Australian Continent

Continents collided to form Australia, research shows Northern Australia was once a separate landmass prior to colliding into Central Australia and forming a wedge underneath it according to Australian researchers.

Kate Selway, a researcher at the University of Adelaide and her colleagues are studying the collision that is estimated to be 1.64 billion years old.

"If you looked south from Alice Springs before that time, you would have seen an ocean",says Kelway.

Researchers believe that the Australian continent formed from pieces of land from other continents. Research from study of different rock types, ages and chemistry indicate that long before eastern Australia, the northern, western and central parts of the continent were separate landmasses.

But Selway says that there is no way of determining exact boundaries of these plates or how they came to collide in the first place. This difficulty is aggravated by the fact that the boundary lines are largely covered by dirt and sediment.

Australia's national science agency, CSIRO

The Commonwealth Science and Research Organisation is Australia's national science agency with national and international influence.

Its' mission is to improve the living standards of all Australians and to boost the economic and social performance of local industries. This is a noble mission for an agency with over 75 years of research expertise.

CSIRO works in partnership with industry, governments and the wider community and recruits world-class scientists and support staff to achieve this mission.

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Australian Geneticist Receives Top Award in Paris

Eminent ANU evolutionary geneticist, Professor Jenny Graves, has been internationally recognised for her pathbreaking research into the evolution of mammalian genomes. At the Women in Science 2006 conference in Paris, Professor Graves was named Asia-Pacific Laureate and also received an award of EUR 82,000. Professor Graves describes her research as "detective work on the order and organisation of living things through genetics".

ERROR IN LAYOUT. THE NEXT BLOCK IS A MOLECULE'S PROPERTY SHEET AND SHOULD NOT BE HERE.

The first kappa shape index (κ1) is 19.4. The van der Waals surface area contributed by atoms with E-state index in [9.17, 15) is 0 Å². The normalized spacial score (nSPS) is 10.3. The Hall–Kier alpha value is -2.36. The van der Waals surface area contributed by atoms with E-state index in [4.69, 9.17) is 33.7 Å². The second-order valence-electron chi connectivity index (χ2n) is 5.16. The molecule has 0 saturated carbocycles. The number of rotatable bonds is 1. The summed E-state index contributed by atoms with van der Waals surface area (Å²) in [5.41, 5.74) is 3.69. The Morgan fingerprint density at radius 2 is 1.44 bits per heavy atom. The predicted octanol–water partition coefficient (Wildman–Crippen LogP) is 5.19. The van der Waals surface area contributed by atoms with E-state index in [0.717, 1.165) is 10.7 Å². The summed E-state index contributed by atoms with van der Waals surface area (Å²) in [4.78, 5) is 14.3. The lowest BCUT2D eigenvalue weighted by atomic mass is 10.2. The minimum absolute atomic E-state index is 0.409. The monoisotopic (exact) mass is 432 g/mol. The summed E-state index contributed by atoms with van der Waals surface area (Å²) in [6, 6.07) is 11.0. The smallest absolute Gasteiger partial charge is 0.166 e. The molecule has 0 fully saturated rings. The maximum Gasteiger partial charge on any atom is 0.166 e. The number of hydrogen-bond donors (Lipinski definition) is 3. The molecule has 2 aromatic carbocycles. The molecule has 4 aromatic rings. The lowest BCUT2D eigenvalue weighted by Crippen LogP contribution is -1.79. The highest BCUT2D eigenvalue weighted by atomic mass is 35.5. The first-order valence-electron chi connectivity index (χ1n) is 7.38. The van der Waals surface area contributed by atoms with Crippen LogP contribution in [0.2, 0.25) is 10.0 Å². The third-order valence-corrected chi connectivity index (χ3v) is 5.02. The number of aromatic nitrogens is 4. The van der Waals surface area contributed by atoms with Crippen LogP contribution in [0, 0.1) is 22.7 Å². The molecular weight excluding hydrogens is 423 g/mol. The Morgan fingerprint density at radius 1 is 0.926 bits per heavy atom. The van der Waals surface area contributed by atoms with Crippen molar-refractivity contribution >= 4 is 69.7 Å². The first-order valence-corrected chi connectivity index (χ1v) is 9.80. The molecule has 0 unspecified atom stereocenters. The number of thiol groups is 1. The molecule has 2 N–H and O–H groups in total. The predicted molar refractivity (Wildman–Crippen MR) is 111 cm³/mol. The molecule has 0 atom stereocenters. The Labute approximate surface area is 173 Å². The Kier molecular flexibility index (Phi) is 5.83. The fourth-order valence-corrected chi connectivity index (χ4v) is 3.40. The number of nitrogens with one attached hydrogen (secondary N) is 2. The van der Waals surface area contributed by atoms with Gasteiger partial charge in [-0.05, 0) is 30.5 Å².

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Perth scientists - new vaccine designed to prevent asthma in children

Australian Trial for Asthma Prevention in Children
It is estimated that 40% of Australian children have some sort of allergy or develop asthma. In a breakthrough, Perth scientists have developed a trial vaccine to prevent asthma in children.

The Institute for Child Health Research is undertaking the trial on high-risk babies and toddlers and they will be monitored for any reaction to the vaccine. The oral vaccine is expected to boost the body's immune system to prevent allergies that usually lead to serious cases of asthma. The trial will kickoff in Melbourne, Perth and New York and may move to European countries such as Germany and Sweden.

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Great Barrier Reef - New Fish Species

A landmark survey of the Great Barrier Reef has revealed an even greater diversity of marine life than could have ever been imagined. The discovery of new species of fish has thrilled scientists as the result of the Great Barrier Reef Seabed Diversity project, conducted last year bore fruit. The survey was conducted using a small sled dragged along the seabed. The survey uncovered that around a third of the marine life was unique and not to be found elsewhere in Australia or even the world and had not been studied before.

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Tasmanian Spiders

Some interesting facts about the Tasmanian spider

  • It prefers to dwell in caves
  • Its silk has special chemical properties that protect it from bacterial and fungal infections
  • The spider is only to be found in Tasmania and that's where it got its name from
  • A hungry female Tasmanian spider would not hesitate in devouring her mate
  • The spider weaves horizontal webs unlike other spiders
  • They can grow to leg spans of 18cm

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